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Royal Holloway joins the Big Read for second year running

Royal Holloway joins the Big Read for second year running

  • Date21 August 2023

Royal Holloway is delighted to be participating in the Kingston University Big Read for the second year running.


The award-winning shared reading initiative provides a common talking point for new students, who will receive a special edition of Dr Hannah Fry’s book, ‘Hello World: How to be Human in the Age of the Machine’, before joining Royal Holloway in September.

The book uses real-life case studies and examples to illustrate the ways in which artificial intelligence and algorithms are in use all around us and raises important questions about their power and limitations. Dr Hannah Fry takes us on a tour of the good, the bad, and the downright ugly of algorithms that surround us – and of which most of us are unaware.

With artificial intelligence becoming such a pertinent topic in today’s world, there’s something of interest for readers of all backgrounds. From law and medicine to social media, the topics covered within the book are far-reaching and timely.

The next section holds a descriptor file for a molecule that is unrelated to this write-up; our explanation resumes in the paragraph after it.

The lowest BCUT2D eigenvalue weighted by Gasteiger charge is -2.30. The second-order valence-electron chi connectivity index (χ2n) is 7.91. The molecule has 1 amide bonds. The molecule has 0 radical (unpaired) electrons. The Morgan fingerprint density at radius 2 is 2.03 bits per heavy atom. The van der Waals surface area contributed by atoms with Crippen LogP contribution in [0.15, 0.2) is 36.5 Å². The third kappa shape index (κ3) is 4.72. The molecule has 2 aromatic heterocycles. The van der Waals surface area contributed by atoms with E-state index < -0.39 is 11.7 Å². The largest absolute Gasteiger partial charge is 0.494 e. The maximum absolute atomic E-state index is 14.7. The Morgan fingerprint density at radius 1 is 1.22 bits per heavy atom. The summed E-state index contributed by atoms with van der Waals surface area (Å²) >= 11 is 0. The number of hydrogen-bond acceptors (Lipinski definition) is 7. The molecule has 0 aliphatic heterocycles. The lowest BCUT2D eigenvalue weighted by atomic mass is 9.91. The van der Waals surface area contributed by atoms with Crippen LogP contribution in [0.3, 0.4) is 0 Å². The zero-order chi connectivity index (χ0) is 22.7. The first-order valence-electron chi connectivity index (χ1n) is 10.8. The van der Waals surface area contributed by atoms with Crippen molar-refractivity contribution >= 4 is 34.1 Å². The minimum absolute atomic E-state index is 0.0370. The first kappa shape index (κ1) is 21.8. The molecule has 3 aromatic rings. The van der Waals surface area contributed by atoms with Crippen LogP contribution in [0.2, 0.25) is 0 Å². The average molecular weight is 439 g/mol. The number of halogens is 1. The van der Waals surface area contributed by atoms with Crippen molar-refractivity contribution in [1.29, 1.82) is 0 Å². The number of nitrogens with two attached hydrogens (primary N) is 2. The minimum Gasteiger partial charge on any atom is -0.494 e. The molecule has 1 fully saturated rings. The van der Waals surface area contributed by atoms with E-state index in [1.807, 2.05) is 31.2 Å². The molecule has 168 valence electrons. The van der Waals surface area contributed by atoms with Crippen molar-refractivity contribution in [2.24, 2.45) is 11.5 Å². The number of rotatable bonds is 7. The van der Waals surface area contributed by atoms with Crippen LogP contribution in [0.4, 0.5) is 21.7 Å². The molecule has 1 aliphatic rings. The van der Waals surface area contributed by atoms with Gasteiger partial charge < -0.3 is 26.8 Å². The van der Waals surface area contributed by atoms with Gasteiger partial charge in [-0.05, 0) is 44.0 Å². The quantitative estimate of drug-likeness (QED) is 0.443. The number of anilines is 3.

The author, Dr Hannah Fry, is a British mathematician, author, radio, and television presenter. She is currently Professor in the Mathematics of Cities in the Centre for Advanced Spatial Analysis (CASA) in the Faculty of the Built Environment at University College London (UCL).

Dr Fry said of her book: “I’m delighted and honoured to have been selected to be a part of the Big Read.

“There has been a paradigm shift in the use of data and the use of algorithms. I think there is no going back to the world we were in before. I think that we are only going to see the grip of algorithms and artificial intelligence increase as time goes on.

“I think the book works as a primer on these processes. A lot of the time these algorithms can, on the surface, look like they’re magic. But just like with magic shows or magicians, once you know how the trick is done a lot of the mysticism disappears and it allows you to think about them a lot more critically.

“I hope that by reading this book you’ll get a little glimpse into, not just the power of these algorithms, but their limitations and how to evaluate them in a much more critical way.”

Now in its ninth year, the Big Read title changes each year with a book chosen from a longlist, which is whittled down to a shortlist of six. A panel of students and staff across different universities select the chosen book.

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